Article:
Saturday, August 16, 2008

Let the Games End!

I can’t wait until the Olympics are over.

When I was little, the movie that scared me the most was The Exorcist, which came out the same year I was born, so it seemed like my entire childhood was spent trying hard to avoid catching a glimpse of the movie when it aired on regular television late at night. The voice, her face, the stairway, the priest, they were all highly recognizable flashes of the movie that gave me nightmares for most of my early life. Sometimes just the brief sight of her green face would cause me to leap off my bed, slam the television off, and cry for what felt like hours, until I felt some peace again. It plagued me, and to this day, I’ve never watched the movie all the way through.

I’m having a similar reaction to the Olympics this year, minus the crying and nightmares. What doesn’t help is how late the coverage runs, and since I’m typically up until well after 1 a.m., I accidentally come across a lot of Olympic coverage as I’m flipping through the channels. It upsets me greatly and I will be so happy when the obsession has ended.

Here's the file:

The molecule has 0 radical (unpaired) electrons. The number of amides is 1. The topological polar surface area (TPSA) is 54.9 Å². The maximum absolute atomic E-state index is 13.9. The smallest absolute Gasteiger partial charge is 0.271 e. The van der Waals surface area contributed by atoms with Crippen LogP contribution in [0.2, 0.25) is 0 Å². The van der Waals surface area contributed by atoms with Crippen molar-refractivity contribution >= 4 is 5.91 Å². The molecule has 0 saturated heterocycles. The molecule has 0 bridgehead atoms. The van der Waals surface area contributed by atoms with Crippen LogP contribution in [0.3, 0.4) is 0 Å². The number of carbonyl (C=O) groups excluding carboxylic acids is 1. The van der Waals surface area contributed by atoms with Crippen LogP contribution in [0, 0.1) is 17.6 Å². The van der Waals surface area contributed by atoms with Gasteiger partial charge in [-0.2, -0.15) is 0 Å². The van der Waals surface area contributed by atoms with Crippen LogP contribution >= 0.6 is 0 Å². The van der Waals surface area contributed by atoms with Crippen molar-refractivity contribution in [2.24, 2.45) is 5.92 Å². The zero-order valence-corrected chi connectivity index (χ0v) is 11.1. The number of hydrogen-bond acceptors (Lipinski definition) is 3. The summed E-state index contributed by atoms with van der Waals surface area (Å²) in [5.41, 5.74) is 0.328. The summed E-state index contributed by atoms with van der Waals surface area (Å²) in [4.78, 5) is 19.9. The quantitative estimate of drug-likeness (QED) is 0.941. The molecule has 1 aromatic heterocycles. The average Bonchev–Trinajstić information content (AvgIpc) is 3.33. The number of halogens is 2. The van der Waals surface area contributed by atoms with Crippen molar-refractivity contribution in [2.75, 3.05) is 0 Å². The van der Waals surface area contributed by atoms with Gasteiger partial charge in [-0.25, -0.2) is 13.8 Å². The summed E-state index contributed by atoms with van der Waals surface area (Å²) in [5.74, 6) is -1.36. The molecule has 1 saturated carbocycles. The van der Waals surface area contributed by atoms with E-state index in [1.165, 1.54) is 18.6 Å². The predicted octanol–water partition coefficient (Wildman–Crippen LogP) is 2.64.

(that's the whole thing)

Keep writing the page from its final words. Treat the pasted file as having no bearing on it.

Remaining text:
Part of why I hate the Olympics is I just don’t understand the competitive spirit. It’s both self-deprecating and self-centered, to extremes that make me ashamed to be part of the human race. Nothing turns me off more than competition. I grew up with a mother who always was comparing herself to me, always competing with me for the attention of others, and always taking turns putting herself down when she couldn’t beat me or putting me down when she could. I’ve had friends throughout my life who have done similar things, and those friendships never lasted long. Nothing will make me walk away from someone quicker than if they start playing games of competition. If there is a tie-in between competition and flattery, I don’t see it. I just wish people would strive to be the best they can be without having to have someone else to fight with to get there. Why do we so adore the idea coming out on top of something that leaves the most people behind in the dust? It’s not enough to be the best at something, but to fuck up someone else’s dream of being the best seems to fuel the fire, and to me that’s just despicable.